As the territory continues to face economic challenges related to the coronavirus pandemic, leaders are tapping into international aid.

On Monday, the government announced that the United Nations Development Programme would offer $40,000 to “jump start” 10 restaurant businesses in the territory “and equip them with the tools to transition from a face-to-face business model to a digital modus operandi.”

The funding might go toward the purchase of food and cleaning supplies; paying employees; procuring biodegradable containers; creating websites or apps to facilitate online ordering, delivery and payment options; or streamlining financial operations, according to government.

The UNDP is also at work on an assessment of the pandemic’s economic damage in the region.

The Human and Economic Assessment of Impact will be released sometime this week on the UNDP website, according to UNDP sub-regional programme assistant Tamaisha Eytle.

Ms. Eytle also said eligible businesses for the VI grants will be defined by the government and chosen by a technical team from the government and the UNDP.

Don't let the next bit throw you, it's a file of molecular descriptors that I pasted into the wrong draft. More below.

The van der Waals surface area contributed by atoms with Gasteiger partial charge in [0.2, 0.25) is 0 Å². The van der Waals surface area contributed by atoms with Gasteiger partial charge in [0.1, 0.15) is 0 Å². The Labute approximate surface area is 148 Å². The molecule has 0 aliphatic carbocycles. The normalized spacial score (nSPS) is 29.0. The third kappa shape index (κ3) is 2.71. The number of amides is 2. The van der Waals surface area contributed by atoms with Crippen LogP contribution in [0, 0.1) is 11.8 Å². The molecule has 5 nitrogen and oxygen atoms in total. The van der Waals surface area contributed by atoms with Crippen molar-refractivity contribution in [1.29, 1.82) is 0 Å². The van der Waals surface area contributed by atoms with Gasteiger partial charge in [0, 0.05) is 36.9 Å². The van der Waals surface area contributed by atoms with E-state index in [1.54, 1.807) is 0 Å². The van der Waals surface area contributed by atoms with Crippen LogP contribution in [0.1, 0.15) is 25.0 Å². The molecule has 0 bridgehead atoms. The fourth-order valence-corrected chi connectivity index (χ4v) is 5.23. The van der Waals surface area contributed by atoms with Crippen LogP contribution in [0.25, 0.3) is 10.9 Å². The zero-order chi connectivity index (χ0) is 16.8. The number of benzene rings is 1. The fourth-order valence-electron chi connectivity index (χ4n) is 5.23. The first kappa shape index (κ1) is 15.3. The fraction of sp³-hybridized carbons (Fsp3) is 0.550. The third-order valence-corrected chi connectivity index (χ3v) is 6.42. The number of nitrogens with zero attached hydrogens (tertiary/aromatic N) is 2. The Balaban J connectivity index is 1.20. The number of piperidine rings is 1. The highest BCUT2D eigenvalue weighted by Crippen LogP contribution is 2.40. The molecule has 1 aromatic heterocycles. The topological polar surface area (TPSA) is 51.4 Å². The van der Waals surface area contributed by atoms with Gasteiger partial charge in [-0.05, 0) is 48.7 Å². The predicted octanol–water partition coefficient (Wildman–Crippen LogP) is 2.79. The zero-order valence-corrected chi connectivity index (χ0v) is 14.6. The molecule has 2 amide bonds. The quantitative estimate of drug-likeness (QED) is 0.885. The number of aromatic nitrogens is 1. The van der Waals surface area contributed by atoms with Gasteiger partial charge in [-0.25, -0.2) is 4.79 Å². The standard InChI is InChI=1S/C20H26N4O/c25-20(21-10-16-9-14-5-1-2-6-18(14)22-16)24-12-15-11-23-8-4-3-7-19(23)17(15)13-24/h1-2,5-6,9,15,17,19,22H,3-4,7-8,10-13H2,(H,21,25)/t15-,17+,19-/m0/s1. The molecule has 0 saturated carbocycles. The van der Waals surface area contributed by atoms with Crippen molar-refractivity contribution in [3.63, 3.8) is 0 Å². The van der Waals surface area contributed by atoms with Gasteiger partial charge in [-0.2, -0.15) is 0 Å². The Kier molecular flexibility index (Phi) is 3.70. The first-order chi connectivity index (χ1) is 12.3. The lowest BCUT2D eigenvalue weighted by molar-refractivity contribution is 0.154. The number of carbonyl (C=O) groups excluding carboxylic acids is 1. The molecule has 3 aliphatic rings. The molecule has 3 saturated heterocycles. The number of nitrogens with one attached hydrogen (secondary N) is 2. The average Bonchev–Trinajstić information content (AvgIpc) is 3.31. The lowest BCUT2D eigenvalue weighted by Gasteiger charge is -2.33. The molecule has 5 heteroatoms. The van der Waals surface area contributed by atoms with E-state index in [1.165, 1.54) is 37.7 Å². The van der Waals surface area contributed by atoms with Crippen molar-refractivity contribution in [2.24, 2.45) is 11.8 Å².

Programme launch

The initiative here is part of the UNDP Barbados and Eastern Caribbean’s Economic Recovery Programme, which was announced on April 30 in response to the severe financial impacts of Covid-19 in the region.

The UNDP has raised a total of $1.19 million to support seven countries and territories, including the VI, but still plans to mobilise an additional $6.74 million, according to the programme’s website. The first “pillar” of the programme targets the socioeconomic impact of the crisis across the seven countries and territories, the site stated.

“As tourism has come to a standstill, the direct and indirect source of over 40 percent of gross domestic product and of 25 percent of the private sector jobs are at serious risk,” a Monday press release stated. “As a global pandemic that threatens to profoundly deepen disparities and undo progress on sustainable development more broadly, Covid-19 is already taking a heavy toll on individuals, families, communities, businesses, economies, governments and infrastructure.”

The goals of the regional programme include creating “multi-sectoral frameworks” which include assistance for re-opening economies and strengthening health systems in coordination with the Pan American Health Organization.

Ms. Eytle said resources for the programme come from the main donors to the UNDP: Norway, Sweden, Switzerland, the United Kingdom, Germany, Canada, Denmark, the United States, Ireland and Qatar.


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